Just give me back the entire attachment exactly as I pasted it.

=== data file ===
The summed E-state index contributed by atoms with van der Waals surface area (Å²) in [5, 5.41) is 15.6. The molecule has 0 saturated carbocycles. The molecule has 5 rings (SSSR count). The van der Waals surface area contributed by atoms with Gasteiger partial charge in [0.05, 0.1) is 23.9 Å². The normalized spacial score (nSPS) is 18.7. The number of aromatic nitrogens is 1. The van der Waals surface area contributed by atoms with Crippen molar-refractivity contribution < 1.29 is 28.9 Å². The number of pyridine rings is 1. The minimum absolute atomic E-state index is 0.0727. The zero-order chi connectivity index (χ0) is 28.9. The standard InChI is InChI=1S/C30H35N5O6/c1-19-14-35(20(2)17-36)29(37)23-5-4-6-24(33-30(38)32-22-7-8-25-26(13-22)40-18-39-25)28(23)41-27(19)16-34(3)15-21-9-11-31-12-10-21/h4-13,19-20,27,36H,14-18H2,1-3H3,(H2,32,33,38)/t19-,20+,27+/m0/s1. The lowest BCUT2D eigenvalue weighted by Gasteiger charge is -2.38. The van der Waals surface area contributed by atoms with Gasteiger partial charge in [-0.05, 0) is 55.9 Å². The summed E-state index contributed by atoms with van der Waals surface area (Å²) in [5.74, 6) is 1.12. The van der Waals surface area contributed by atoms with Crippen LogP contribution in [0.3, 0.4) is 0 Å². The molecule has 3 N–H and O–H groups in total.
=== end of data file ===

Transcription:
The summed E-state index contributed by atoms with van der Waals surface area (Å²) in [5, 5.41) is 15.6. The molecule has 0 saturated carbocycles. The molecule has 5 rings (SSSR count). The van der Waals surface area contributed by atoms with Gasteiger partial charge in [0.05, 0.1) is 23.9 Å². The normalized spacial score (nSPS) is 18.7. The number of aromatic nitrogens is 1. The van der Waals surface area contributed by atoms with Crippen molar-refractivity contribution < 1.29 is 28.9 Å². The number of pyridine rings is 1. The minimum absolute atomic E-state index is 0.0727. The zero-order chi connectivity index (χ0) is 28.9. The standard InChI is InChI=1S/C30H35N5O6/c1-19-14-35(20(2)17-36)29(37)23-5-4-6-24(33-30(38)32-22-7-8-25-26(13-22)40-18-39-25)28(23)41-27(19)16-34(3)15-21-9-11-31-12-10-21/h4-13,19-20,27,36H,14-18H2,1-3H3,(H2,32,33,38)/t19-,20+,27+/m0/s1. The lowest BCUT2D eigenvalue weighted by Gasteiger charge is -2.38. The van der Waals surface area contributed by atoms with Gasteiger partial charge in [-0.05, 0) is 55.9 Å². The summed E-state index contributed by atoms with van der Waals surface area (Å²) in [5.74, 6) is 1.12. The van der Waals surface area contributed by atoms with Crippen LogP contribution in [0.3, 0.4) is 0 Å². The molecule has 3 N–H and O–H groups in total.